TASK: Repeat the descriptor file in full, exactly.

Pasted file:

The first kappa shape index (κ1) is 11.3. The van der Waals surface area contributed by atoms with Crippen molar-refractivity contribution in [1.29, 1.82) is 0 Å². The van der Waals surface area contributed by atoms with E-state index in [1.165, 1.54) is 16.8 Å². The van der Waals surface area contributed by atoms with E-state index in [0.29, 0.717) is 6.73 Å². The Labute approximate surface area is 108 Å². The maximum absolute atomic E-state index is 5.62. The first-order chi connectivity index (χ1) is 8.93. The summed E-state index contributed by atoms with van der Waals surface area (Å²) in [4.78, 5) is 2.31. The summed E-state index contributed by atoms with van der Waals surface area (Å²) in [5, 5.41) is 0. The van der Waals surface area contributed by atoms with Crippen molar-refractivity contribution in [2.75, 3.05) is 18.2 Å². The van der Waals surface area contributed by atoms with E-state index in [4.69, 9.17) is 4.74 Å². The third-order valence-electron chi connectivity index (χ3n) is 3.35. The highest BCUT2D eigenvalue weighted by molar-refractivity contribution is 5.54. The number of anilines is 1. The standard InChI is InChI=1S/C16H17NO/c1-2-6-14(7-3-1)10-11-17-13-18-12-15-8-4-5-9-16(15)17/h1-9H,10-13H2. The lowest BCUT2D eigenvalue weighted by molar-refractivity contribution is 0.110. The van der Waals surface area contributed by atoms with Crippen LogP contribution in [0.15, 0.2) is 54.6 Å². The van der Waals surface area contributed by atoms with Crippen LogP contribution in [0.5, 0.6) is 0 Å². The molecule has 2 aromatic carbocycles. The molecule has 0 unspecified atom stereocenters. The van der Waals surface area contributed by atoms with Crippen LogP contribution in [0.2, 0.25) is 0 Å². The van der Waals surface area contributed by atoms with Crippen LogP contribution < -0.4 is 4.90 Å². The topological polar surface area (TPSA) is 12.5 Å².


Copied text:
The first kappa shape index (κ1) is 11.3. The van der Waals surface area contributed by atoms with Crippen molar-refractivity contribution in [1.29, 1.82) is 0 Å². The van der Waals surface area contributed by atoms with E-state index in [1.165, 1.54) is 16.8 Å². The van der Waals surface area contributed by atoms with E-state index in [0.29, 0.717) is 6.73 Å². The Labute approximate surface area is 108 Å². The maximum absolute atomic E-state index is 5.62. The first-order chi connectivity index (χ1) is 8.93. The summed E-state index contributed by atoms with van der Waals surface area (Å²) in [4.78, 5) is 2.31. The summed E-state index contributed by atoms with van der Waals surface area (Å²) in [5, 5.41) is 0. The van der Waals surface area contributed by atoms with Crippen molar-refractivity contribution in [2.75, 3.05) is 18.2 Å². The van der Waals surface area contributed by atoms with E-state index in [4.69, 9.17) is 4.74 Å². The third-order valence-electron chi connectivity index (χ3n) is 3.35. The highest BCUT2D eigenvalue weighted by molar-refractivity contribution is 5.54. The number of anilines is 1. The standard InChI is InChI=1S/C16H17NO/c1-2-6-14(7-3-1)10-11-17-13-18-12-15-8-4-5-9-16(15)17/h1-9H,10-13H2. The lowest BCUT2D eigenvalue weighted by molar-refractivity contribution is 0.110. The van der Waals surface area contributed by atoms with Crippen LogP contribution in [0.15, 0.2) is 54.6 Å². The van der Waals surface area contributed by atoms with Crippen LogP contribution in [0.5, 0.6) is 0 Å². The molecule has 2 aromatic carbocycles. The molecule has 0 unspecified atom stereocenters. The van der Waals surface area contributed by atoms with Crippen LogP contribution in [0.2, 0.25) is 0 Å². The van der Waals surface area contributed by atoms with Crippen LogP contribution < -0.4 is 4.90 Å². The topological polar surface area (TPSA) is 12.5 Å².